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A splendid tale of two cities and two artists
By John Bentley Mays
The Globe and Mail, Saturday, March 27th, 1982

No lover of the old-fashioned stuff and matter of painting can afford to pass up the Harold Klunder and Landon Mackenzie double bill at Mercer Union (333 Adelaide St. W.) through April 2 – two focused, engaging shows that recall much that’s good, and much that’s problematic, about advanced contemporary painting in Toronto and Montreal.

Since 1976, Montreal painter Landon Mackenzie has been spending long stretches in the Yukon, and the five paintings she shows at Mercer Union are existential memoirs of her several sojourns in that desolation.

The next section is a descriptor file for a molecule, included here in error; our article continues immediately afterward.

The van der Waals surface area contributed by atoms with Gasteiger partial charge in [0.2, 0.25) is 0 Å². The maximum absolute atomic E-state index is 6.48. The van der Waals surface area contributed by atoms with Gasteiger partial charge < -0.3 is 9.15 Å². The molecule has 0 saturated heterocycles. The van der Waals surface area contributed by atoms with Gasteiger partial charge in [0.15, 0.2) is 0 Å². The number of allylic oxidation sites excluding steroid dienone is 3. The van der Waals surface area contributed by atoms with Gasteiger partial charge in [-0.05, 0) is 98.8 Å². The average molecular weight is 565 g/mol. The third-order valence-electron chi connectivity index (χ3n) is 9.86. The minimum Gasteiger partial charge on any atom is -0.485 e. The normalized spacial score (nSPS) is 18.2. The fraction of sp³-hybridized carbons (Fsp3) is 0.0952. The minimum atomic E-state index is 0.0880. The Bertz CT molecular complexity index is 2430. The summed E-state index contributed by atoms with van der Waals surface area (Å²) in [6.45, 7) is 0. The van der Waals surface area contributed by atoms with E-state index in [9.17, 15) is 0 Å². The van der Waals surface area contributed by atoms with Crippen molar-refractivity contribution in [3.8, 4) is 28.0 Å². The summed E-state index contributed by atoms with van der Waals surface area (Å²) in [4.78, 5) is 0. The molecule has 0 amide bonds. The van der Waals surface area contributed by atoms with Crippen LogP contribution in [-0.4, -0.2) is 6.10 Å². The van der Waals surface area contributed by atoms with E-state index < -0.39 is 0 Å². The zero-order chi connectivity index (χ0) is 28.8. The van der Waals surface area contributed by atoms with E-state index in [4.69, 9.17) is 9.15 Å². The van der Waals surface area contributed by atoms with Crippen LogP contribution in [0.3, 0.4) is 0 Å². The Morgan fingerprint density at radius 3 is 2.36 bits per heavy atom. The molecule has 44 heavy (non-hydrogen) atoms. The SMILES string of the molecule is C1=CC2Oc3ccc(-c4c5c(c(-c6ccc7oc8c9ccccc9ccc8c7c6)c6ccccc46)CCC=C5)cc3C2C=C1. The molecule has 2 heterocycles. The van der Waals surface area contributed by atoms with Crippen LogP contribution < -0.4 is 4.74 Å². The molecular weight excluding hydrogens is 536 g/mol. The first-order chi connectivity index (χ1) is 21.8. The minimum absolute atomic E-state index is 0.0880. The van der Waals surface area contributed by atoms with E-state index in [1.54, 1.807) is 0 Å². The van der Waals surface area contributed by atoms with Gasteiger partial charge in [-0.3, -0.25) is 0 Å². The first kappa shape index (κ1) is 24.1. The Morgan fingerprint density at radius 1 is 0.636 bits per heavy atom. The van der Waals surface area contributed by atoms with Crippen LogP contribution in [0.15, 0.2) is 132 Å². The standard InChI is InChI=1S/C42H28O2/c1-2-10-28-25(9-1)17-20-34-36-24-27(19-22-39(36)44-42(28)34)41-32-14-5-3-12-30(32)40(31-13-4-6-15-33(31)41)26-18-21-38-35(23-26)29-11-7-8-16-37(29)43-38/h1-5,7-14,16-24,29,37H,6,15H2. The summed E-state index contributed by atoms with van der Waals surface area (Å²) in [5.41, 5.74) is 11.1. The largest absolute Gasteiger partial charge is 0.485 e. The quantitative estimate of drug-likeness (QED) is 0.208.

Excerpted from Miss Mackenzie’s Lost River Series, each of these large works, at one interesting level, is a recent moment in the long history of Canadian depiction of far-flung mountain fastnesses. But unlike the nineteenth-century Canadian painters’ works of conquered nature and sun-lit peaks, Miss Mackenzie’s paintings are emotionally galvanized, anxious meditations on the long nights, fears and hungers of the far north. Using dry, gloomy acrylic blues, blacks and browns, sparely and beautifully handled, she invokes ghostly, dog-like wolves which stalk and congregate in the near-darkness, feast on their prey and (in the finest work on view) stop by a lonely, haunted mountain pool to drink.

If Miss Mackenzie aimed to give us five powerful allegories of the world’s deeper hungers and fears, she has nearly succeeded. She alludes to the trendy conventions of New York image-painting too literally and uncritically, and her resonant glooms just stay heavy without ever becoming profound. Even so, this young and intelligent artist has managed to produce images which haunt and harry our assumptions about painting and, perhaps, about the world as well.